A California Court of Appeal affirmed that the Inyo County Board of Supervisors violated the California Environmental Quality Act (CEQA) in its attempt to seize City of Los Angeles land and water rights through eminent domain without conducting any environmental review.
Historically, LADWP has leased land to Inyo County to operate three local landfills – Bishop-Sunland, Independence and Lone Pine. Over the years, LADWP has insisted upon instituting better environmental controls at the landfills because they are unlined and pose a threat to the groundwater. The County has also received thousands of regulatory and permit violations relating to its landfill operations over the years. In 2017, the County determined it would prefer to own the land on which the landfills are located, and with it, the associated water rights. Rather than work with LADWP to find a solution to the challenging landfills, the County hastily pursued eminent domain lawsuits, which the appellate court confirmed neglected to follow CEQA. Based upon the Court’s decision, LADWP will now seek the dismissal of all three eminent domain lawsuits and reimbursement for its costs from the County.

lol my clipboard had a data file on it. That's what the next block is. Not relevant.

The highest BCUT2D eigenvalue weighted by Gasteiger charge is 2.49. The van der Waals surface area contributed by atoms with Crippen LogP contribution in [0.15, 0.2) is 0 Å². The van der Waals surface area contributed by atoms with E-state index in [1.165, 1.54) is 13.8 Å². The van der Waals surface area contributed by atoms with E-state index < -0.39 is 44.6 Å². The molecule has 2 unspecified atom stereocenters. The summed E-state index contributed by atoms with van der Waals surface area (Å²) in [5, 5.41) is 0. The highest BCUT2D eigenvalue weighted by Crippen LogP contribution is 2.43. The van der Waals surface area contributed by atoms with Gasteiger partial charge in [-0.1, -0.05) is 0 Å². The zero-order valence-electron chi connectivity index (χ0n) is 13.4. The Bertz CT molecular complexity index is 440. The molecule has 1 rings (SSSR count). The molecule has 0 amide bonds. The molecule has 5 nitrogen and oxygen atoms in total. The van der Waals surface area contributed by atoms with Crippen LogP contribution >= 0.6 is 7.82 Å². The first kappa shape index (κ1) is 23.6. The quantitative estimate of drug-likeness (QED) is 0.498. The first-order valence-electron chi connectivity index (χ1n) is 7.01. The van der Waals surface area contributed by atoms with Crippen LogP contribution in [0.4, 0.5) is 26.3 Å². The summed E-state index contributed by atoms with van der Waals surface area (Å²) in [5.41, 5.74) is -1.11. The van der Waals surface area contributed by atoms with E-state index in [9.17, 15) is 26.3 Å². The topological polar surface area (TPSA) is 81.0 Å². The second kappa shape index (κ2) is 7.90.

Anselmo Collins, LADWP Senior Assistant General Manager – Water System, offers the following quote in response to the appellate court ruling:
“LADWP has a longstanding partnership with Inyo County. Both before and at the Board of Supervisors’ hearing on the eminent domain actions, LADWP attempted to find several mutually agreeable solutions. All were refused and, instead, Inyo pursued unnecessary litigation, causing LADWP to incur significant costs that we will now seek to recover through the courts from Inyo. While we are disappointed this issue ended up in the courts, we are pleased with the ruling from the appellate court upholding that Inyo County cannot seize land and water rights without considering the full environmental impacts.”